Welcome! My guests today are Catherine McMahon and Anna Howard. Catherine provides in-depth analysis for legislative and regulatory priorities for all levels of government and develops public policy principles for cancer prevention. Anna helps develop public policy principles in issues related to healthcare coverage for individuals with cancer. She is also the consumer representative for the National Association for Insurance Commissioners.
Catherine and Anna are here to help listeners understand the resources available for those diagnosed with cancer and for those whose loved ones have been diagnosed. People over 65 account for 65% of all new malignancies and about 70% of cancer deaths in the US. Listening to this podcast will help you understand how to use Medicare benefits in the best ways to prevent cancer.
- What is the Cancer Action Network, and what does it do? The CAN is the nonprofit, advocacy affiliate of the American Cancer Society that supports legislative solutions to defeat cancer. One purpose is to give patients and their families a voice in government. There is a federal lobbying team in Washington, DC and staff in every state working on the local level. The CAN works to prevent cancer and to help patients find access to care. (The complete abbreviation is ACSCAN.)
- Why are preventive services so important? Screening tests, counseling, and preventive medications work together to prevent illness before symptoms occur. 50% of cancers can be prevented with these services, including tobacco cessation screening, obesity screenings, and cancer screenings to detect early stage cancer. The ACS has made cancer prevention a top priority.
- What is the function of the US Preventive Services Task Force? The USPSTF is an independent, voluntary panel of national experts in preventive medicine. Their clinical recommendations will become the appropriate insurance coverage for preventive services.
- What preventive services does Medicare cover for cancer screenings? The USPSTF updates their recommendations periodically, but currently, an initial physical exam and annual physical exams are covered. Some of the screenings are a colorectal exam, lung cancer screening, breast and cervical cancer screening. To be eligible for the lung cancer screening, a patient must by 55-77 years old and be either currently smoking or have quit smoking in the last 15 years. They must have a “smoking history” such as a pack a day and have a written order from their doctor for the screening. A colonoscopy is another screening that is covered, but the problem occurs if the doctor removes polyps during the exam because that qualifies as surgery and will make the patient subject to out of pocket costs.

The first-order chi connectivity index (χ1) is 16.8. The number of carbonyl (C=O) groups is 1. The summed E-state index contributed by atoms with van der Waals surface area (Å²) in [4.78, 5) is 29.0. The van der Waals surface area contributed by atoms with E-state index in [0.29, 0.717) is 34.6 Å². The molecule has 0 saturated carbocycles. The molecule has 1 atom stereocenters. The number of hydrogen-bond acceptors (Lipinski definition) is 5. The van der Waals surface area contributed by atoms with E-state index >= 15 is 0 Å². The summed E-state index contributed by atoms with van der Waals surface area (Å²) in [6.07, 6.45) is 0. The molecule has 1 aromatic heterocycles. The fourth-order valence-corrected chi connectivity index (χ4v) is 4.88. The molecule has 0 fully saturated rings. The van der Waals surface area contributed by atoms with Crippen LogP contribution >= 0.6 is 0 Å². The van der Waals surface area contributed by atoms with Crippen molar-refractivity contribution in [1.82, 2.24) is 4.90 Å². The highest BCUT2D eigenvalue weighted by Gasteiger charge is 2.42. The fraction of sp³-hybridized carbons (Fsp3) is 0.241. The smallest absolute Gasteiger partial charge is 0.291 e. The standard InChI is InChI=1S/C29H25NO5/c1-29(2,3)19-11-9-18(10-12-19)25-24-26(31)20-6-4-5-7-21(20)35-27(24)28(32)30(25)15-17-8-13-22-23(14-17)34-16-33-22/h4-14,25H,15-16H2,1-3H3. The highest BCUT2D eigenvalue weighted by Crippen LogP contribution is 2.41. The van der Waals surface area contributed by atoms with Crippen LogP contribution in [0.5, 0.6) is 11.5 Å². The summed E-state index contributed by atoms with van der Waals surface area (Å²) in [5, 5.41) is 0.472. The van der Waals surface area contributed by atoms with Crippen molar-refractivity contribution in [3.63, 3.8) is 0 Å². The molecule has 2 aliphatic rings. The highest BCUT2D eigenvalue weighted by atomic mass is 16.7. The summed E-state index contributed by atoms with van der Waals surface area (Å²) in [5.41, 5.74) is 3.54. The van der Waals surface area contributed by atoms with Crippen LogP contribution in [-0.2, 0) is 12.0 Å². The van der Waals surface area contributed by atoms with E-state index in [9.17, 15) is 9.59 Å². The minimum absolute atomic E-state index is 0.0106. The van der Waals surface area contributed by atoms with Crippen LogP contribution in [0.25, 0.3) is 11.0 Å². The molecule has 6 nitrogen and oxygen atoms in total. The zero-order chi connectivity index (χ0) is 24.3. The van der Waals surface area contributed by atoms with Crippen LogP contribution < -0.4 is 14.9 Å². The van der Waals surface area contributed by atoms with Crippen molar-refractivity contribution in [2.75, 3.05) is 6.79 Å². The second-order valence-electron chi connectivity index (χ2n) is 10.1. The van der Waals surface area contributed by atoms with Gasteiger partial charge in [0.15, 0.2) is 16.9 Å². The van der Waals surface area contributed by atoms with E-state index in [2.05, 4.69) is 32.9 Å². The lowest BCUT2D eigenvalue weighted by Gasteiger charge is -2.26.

- What legislation is currently being introduced to Congress? The ACSCAN is pushing for new laws to include removal of polyps in screening exams instead of calling it “surgery.” The bill is called “Removing Barriers to Colorectal Cancer Screening Act and is HR 1220 in the House and S624 in the Senate. Listeners are encouraged to call their members of Congress and urge them to co-sponsor and pass this legislation ASAP!
- What choices are available to Medicare beneficiaries? Patients can choose Traditional Medicare, Parts A, B, or D, or they can choose a Private Plan Option called Medicare Advantage. Over 30% of Medicare users choose an Advantage plan.
- What should you ask your doctor about screenings? First of all, take advantage of the annual wellness exam, but talk to your doctor about what’s going on with your heath and your medications.
- Visit www.acscan.org for information, tips, and fact sheets. You can find volunteer opportunities at www.cancer.org or call 1-800-227-2345 to ask questions of the ACs 24/7. Check out these resources for the maximum use of your Medicare benefits!
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Find out more information about Medicare on Diane Daniel’s website!